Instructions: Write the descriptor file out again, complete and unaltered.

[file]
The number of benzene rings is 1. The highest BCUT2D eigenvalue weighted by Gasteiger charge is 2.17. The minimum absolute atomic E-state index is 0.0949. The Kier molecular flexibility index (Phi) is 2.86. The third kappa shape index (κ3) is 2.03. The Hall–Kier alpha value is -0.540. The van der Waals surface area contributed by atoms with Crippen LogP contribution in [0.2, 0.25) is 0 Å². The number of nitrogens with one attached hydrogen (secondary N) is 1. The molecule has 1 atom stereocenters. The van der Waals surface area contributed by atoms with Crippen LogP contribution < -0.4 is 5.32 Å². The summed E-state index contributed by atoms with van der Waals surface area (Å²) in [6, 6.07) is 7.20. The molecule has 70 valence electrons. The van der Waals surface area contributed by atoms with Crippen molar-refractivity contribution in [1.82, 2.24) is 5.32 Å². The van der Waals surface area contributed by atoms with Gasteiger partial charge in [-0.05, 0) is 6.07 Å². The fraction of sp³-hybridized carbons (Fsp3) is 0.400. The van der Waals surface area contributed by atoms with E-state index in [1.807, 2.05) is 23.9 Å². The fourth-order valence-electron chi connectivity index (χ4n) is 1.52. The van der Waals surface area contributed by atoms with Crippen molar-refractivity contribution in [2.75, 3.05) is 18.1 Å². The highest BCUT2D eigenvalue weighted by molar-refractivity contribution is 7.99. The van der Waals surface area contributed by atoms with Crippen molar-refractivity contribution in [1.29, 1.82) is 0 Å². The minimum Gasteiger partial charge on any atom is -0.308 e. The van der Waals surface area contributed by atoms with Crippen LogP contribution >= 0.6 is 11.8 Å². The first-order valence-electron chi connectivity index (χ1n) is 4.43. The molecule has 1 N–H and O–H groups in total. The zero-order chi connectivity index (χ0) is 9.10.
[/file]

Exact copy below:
The number of benzene rings is 1. The highest BCUT2D eigenvalue weighted by Gasteiger charge is 2.17. The minimum absolute atomic E-state index is 0.0949. The Kier molecular flexibility index (Phi) is 2.86. The third kappa shape index (κ3) is 2.03. The Hall–Kier alpha value is -0.540. The van der Waals surface area contributed by atoms with Crippen LogP contribution in [0.2, 0.25) is 0 Å². The number of nitrogens with one attached hydrogen (secondary N) is 1. The molecule has 1 atom stereocenters. The van der Waals surface area contributed by atoms with Crippen LogP contribution < -0.4 is 5.32 Å². The summed E-state index contributed by atoms with van der Waals surface area (Å²) in [6, 6.07) is 7.20. The molecule has 70 valence electrons. The van der Waals surface area contributed by atoms with Crippen molar-refractivity contribution in [1.82, 2.24) is 5.32 Å². The van der Waals surface area contributed by atoms with Gasteiger partial charge in [-0.05, 0) is 6.07 Å². The fraction of sp³-hybridized carbons (Fsp3) is 0.400. The van der Waals surface area contributed by atoms with E-state index in [1.807, 2.05) is 23.9 Å². The fourth-order valence-electron chi connectivity index (χ4n) is 1.52. The van der Waals surface area contributed by atoms with Crippen molar-refractivity contribution in [2.75, 3.05) is 18.1 Å². The highest BCUT2D eigenvalue weighted by molar-refractivity contribution is 7.99. The van der Waals surface area contributed by atoms with Crippen molar-refractivity contribution in [1.29, 1.82) is 0 Å². The minimum Gasteiger partial charge on any atom is -0.308 e. The van der Waals surface area contributed by atoms with Crippen LogP contribution >= 0.6 is 11.8 Å². The first-order valence-electron chi connectivity index (χ1n) is 4.43. The molecule has 1 N–H and O–H groups in total. The zero-order chi connectivity index (χ0) is 9.10.